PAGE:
On the face of it, it may seem ridiculous to suggest that anyone, in a country as densely populated as Bangladesh, could really be invisible. But there are people whom you have to go and look for. Having driven for nine hours north of Dhaka to Saidpur, we rose early the next morning and drove another two hours northwards to the Dimla area, close to the northernmost border with India. Then we got out and walked for five kilometres across a vast expanse of muddy sand. Sometimes, we would meet a broad but shallow stream, and we would wade onwards towards the flat island ahead. These river islands are called chars. The muddy sand we walked across was actually a river bed and for nine months of the year, the char of Shindurna is completely surrounded by the fast-flowing waters of the Teesta river. The five or six million people who live on such islands are among the most vulnerable populations in the world.

When river erosion takes place, some soil is deposited and rises in the bed of the river. It’s very disputed land because landowners claim it, but the landless people who have lost their farms to erosion go there and occupy it. They don’t have property rights. There is no infrastructure – no roads, no electricity, no school, no hospital. The people are also on an ecological frontier. They are constantly subject to flooding, for almost six months of the year.

So they are very poor and, until recently, they were not really regarded as citizens. They can be easily by-passed by mainstream development and they have been so. As we walked towards Shindurna, we met a group of women making their way to the mainland to have their photographs taken and to register as voters – itself a mark of progress for the Nodi o Jibon project, which started in 2006. The women said their husbands were in Dhaka, working as casual labourers or rickshawpullers.

They themselves could eat, said Jamella Khatun, “sometimes once a day, sometimes twice, mostly vegetables. We might get some fish or meat once a month. When the river is flowing, you can’t get to the mainland, even if you’re dying.” I asked if there was a school. “Not during the rainy season. How could you have a school in the river?” Concern gave them help with food and shelter last winter, the women said, and was helping them learn new ways to grow food and to deal with the floods that regularly wash away what little they have. “And they’ve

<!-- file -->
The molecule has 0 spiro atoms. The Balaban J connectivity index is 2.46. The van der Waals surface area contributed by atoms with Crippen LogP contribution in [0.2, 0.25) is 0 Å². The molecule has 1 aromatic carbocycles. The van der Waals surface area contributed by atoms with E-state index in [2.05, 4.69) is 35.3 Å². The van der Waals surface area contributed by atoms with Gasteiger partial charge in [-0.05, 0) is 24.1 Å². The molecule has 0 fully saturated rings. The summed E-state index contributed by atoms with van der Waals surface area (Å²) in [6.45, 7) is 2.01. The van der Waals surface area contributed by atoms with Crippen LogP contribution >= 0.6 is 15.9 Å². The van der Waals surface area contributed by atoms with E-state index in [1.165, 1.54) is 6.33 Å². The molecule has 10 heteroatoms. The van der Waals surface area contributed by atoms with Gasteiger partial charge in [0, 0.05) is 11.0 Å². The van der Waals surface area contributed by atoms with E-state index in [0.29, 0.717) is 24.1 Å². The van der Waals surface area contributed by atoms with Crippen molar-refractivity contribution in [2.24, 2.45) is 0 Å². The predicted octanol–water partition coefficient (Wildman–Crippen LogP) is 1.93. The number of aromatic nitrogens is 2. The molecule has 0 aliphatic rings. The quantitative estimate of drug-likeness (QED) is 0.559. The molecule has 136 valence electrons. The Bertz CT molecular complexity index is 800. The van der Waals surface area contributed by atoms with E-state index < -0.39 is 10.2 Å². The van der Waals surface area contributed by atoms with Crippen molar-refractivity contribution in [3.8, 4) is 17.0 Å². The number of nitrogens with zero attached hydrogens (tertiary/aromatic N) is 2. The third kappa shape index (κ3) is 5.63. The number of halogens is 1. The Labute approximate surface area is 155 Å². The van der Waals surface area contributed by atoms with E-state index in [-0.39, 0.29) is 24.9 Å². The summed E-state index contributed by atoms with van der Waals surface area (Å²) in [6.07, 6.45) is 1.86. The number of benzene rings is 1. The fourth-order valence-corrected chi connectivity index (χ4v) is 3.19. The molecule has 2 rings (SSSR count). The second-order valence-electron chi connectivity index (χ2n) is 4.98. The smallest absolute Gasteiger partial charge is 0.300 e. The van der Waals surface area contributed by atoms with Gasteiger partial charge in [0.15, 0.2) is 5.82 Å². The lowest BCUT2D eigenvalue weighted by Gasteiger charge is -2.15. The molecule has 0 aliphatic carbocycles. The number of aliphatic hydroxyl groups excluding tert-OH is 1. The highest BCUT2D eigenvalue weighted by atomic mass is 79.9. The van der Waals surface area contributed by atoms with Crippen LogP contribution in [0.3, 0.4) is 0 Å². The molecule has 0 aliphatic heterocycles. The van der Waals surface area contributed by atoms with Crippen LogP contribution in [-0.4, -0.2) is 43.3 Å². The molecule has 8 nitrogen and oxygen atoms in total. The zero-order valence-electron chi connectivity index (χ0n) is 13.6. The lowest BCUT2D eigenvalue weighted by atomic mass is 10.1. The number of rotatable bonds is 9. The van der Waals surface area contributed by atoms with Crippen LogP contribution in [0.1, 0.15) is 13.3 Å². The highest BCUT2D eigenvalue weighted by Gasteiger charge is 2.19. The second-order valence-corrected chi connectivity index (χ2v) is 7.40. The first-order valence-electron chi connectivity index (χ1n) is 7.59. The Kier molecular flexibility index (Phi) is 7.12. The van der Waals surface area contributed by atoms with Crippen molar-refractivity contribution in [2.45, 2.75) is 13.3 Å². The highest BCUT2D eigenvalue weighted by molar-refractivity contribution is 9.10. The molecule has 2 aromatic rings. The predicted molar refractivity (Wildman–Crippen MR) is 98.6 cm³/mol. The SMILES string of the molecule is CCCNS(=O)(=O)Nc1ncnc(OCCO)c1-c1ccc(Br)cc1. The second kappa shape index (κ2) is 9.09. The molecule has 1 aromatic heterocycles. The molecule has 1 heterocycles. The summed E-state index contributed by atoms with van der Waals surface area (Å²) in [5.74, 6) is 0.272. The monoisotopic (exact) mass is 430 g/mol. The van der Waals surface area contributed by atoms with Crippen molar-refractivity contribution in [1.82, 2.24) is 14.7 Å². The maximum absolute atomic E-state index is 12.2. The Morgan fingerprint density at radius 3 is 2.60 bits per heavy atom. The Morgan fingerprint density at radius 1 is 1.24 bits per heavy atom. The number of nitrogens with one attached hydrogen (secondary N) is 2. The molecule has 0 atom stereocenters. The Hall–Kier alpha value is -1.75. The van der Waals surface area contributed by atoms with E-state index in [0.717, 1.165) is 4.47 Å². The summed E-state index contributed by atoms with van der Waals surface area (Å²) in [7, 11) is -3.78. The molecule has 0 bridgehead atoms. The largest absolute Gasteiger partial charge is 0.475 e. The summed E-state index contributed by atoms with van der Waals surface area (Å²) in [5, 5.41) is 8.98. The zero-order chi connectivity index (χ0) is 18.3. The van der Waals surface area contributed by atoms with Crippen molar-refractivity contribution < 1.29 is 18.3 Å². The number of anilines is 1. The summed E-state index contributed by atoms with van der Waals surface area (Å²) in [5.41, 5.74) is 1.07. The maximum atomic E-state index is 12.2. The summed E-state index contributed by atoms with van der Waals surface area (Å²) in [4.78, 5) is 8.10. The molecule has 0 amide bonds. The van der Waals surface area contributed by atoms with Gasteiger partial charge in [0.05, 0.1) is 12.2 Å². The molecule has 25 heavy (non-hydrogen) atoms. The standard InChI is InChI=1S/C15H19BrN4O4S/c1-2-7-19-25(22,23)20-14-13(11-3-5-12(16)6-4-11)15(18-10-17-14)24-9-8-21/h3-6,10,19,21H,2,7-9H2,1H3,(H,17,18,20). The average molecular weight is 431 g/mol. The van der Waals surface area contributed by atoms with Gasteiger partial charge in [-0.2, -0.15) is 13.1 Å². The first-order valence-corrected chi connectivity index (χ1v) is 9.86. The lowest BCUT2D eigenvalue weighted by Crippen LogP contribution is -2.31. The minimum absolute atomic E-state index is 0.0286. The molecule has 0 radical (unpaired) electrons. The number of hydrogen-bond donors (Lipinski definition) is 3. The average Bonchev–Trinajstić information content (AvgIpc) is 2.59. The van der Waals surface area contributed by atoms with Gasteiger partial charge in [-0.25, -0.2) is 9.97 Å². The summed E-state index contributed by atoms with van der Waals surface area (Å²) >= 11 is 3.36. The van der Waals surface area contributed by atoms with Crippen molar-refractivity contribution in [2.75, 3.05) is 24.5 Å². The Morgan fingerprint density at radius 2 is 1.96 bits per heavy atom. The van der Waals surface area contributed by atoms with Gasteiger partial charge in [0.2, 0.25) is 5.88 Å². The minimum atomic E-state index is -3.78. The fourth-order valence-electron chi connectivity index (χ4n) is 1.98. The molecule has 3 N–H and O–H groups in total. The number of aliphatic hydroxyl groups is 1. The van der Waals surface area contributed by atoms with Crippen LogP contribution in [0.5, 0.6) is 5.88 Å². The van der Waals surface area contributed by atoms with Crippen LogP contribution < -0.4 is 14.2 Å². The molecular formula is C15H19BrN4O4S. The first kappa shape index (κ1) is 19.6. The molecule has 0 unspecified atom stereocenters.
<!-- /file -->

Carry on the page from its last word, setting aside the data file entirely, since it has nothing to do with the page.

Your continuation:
started a savings scheme,” said Most Amina. “You can save five taka (less than one cent) a week. When it mounts up, you can borrow a loan to lease some land or provide a dowry for your daughter.”

When we got to Shindurna, which is home to about 2,500 people, a meeting of one of the savings groups, comprising a dozen women, was in progress. Laki, the treasurer, held the record book because she had completed five years of primary school and is literate and numerate. She has one child and works as a sharecropper, giving half of what she grows to the landowner. The women explained that they were trying to build up some money of their own.

Otherwise, when they lose their possessions in a flood, or in the times between harvests when they suffer the seasonal hunger called monga, they have to borrow from moneylenders at rates of 10 per cent a month, and repay the money when their husbands return from the city. “If you can’t pay,” said Laki, “the moneylender gets very angry and shouts and threatens. He takes whatever you have, even your rice.” I asked the other women what they would do if they had an infinite amount of money. The question had to be translated three times, because they had trouble grasping the concept. Then they thought for a while and almost all of them said “buy food”. But if food was no problem because they were rich? This too seemed an impossible question, but gradually some answers came: buy a goat or a cow, set up a small business selling vegetables, visit a doctor on the mainland, get their daughters and sons to school. More than a little is, for them, literally unimaginable.

I asked Laki if she thought things would get better in the future. “It’s so uncertain”, she said, “because of the floods. You can’t say if the char will be here in 10 years time. Who knows? But it’s hard to hope.”